Robert Ball: Support 3A, 3B, future | SteamboatToday.com
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Robert Ball: Support 3A, 3B, future

After living in Steamboat Springs for 15 years but not raising any children here, we were presented with the opportunity to visit the high school with a retired teacher as our host. This was mid afternoon but seemed fairly representative. The traffic was its usual mess at Third and Fish Creek Falls, fortunately not at peak time.

We had the opportunity to visit most of the major areas of the school including the media center, science labs, fine art areas including the art and ceramic rooms as well as the band room and auditorium. We were warmly greeted by all the staff and teachers we met and engaged in frank discussions with many of them. The general response or observation was that many of the facilities were undersized for the current level of technology available for teaching. The gymnasium and auditorium would not hold the current enrollment. It was obvious that the stated future capacity of the high school was not a realistic figure and the space needed for teaching at the current level of technology already had the school at capacity. Adding a few more classrooms would not solve any issues with current classrooms, expansion not a possibility of current areas. This leads to the belief that the only solution to the high school was a new facility.

This was further amplified when talking with a parent yesterday in incidental contact who relayed that her daughter had asked her how she felt about the bond issue. The mother asked the daughter what she thought of the high school and the reply was that it was “crammed.”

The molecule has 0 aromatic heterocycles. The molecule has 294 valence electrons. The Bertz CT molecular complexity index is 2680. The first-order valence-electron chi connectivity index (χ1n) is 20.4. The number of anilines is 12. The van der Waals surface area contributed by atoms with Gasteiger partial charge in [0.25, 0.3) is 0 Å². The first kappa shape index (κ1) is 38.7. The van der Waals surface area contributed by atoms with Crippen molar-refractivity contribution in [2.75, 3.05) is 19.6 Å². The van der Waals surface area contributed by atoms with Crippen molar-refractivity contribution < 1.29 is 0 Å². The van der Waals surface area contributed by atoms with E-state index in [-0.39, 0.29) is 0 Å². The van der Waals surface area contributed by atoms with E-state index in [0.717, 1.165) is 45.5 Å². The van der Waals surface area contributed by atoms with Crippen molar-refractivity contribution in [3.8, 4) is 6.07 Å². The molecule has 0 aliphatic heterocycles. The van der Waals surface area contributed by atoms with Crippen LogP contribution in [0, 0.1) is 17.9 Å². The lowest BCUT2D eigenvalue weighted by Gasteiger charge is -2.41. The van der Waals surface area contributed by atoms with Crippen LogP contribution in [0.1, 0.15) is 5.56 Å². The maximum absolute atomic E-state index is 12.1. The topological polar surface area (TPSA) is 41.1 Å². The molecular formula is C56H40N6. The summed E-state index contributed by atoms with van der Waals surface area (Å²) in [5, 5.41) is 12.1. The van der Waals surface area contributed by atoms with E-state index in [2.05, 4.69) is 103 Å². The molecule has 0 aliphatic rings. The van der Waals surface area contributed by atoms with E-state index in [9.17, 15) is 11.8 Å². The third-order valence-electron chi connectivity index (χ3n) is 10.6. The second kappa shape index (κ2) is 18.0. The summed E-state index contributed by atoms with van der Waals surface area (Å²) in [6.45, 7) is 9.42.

The current 3A and 3B bond issue appears to address the needs of every school for space and modernization. Though the evaluation process was done during the span of a year, many complain that it was “too quick.” The issue breaks down to those whose don’t want to raise taxes (no one generally wants to pay more taxes) and those who are obsessed with keeping the high school in its current location. In a one high school town, the city is defined by the quality of its high school for all students, especially those with the greatest needs physically and academically; the location is not the issue. Many other towns can site examples of building on the edge of town and then the town has expanded around that area. We know that west Steamboat is the only area left to grow.

I would urge the community to support 3A and 3B for the long term future of our community. Let us not continue to be known as an “anti-big-box” town and instead be a city with a long term plan for the anticipated growth and desirability of the community for raising families.



Robert Ball

Retired physician

Parent of 14 children


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